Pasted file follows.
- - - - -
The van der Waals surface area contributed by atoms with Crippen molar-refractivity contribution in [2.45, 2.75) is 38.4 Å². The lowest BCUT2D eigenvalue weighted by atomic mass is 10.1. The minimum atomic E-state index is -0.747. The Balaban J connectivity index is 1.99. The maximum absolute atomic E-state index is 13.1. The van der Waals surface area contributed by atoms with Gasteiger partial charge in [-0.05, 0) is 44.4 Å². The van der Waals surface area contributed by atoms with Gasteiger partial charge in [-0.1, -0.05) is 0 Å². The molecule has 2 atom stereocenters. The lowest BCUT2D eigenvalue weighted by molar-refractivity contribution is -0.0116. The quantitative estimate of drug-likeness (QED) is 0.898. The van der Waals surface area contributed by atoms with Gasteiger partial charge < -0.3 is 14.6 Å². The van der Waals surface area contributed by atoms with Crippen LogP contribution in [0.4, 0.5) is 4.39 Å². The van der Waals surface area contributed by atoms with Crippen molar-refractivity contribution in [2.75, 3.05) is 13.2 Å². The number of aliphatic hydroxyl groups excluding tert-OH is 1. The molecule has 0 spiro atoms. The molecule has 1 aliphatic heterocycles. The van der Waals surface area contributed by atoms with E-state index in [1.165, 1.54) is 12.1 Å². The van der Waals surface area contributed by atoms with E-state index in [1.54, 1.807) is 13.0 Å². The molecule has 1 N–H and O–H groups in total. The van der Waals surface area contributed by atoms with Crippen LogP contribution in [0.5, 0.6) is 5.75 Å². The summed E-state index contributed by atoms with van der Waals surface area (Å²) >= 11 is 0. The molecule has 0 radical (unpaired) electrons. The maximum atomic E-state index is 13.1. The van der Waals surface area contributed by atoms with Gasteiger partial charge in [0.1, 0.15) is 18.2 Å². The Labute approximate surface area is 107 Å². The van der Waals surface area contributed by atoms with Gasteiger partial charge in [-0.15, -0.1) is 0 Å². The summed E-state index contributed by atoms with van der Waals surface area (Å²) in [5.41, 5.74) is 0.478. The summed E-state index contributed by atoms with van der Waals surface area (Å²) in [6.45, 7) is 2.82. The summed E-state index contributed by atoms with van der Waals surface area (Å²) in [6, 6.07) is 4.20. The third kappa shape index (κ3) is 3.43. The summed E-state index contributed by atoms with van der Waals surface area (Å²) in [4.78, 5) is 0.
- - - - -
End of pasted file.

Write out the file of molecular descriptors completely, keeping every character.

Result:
The van der Waals surface area contributed by atoms with Crippen molar-refractivity contribution in [2.45, 2.75) is 38.4 Å². The lowest BCUT2D eigenvalue weighted by atomic mass is 10.1. The minimum atomic E-state index is -0.747. The Balaban J connectivity index is 1.99. The maximum absolute atomic E-state index is 13.1. The van der Waals surface area contributed by atoms with Gasteiger partial charge in [-0.05, 0) is 44.4 Å². The van der Waals surface area contributed by atoms with Gasteiger partial charge in [-0.1, -0.05) is 0 Å². The molecule has 2 atom stereocenters. The lowest BCUT2D eigenvalue weighted by molar-refractivity contribution is -0.0116. The quantitative estimate of drug-likeness (QED) is 0.898. The van der Waals surface area contributed by atoms with Gasteiger partial charge < -0.3 is 14.6 Å². The van der Waals surface area contributed by atoms with Crippen LogP contribution in [0.4, 0.5) is 4.39 Å². The van der Waals surface area contributed by atoms with Crippen molar-refractivity contribution in [2.75, 3.05) is 13.2 Å². The number of aliphatic hydroxyl groups excluding tert-OH is 1. The molecule has 0 spiro atoms. The molecule has 1 aliphatic heterocycles. The van der Waals surface area contributed by atoms with E-state index in [1.165, 1.54) is 12.1 Å². The van der Waals surface area contributed by atoms with E-state index in [1.54, 1.807) is 13.0 Å². The molecule has 1 N–H and O–H groups in total. The van der Waals surface area contributed by atoms with Crippen LogP contribution in [0.5, 0.6) is 5.75 Å². The summed E-state index contributed by atoms with van der Waals surface area (Å²) >= 11 is 0. The molecule has 0 radical (unpaired) electrons. The maximum atomic E-state index is 13.1. The van der Waals surface area contributed by atoms with Gasteiger partial charge in [0.1, 0.15) is 18.2 Å². The Labute approximate surface area is 107 Å². The van der Waals surface area contributed by atoms with Gasteiger partial charge in [-0.15, -0.1) is 0 Å². The summed E-state index contributed by atoms with van der Waals surface area (Å²) in [5.41, 5.74) is 0.478. The summed E-state index contributed by atoms with van der Waals surface area (Å²) in [6.45, 7) is 2.82. The summed E-state index contributed by atoms with van der Waals surface area (Å²) in [6, 6.07) is 4.20. The third kappa shape index (κ3) is 3.43. The summed E-state index contributed by atoms with van der Waals surface area (Å²) in [4.78, 5) is 0.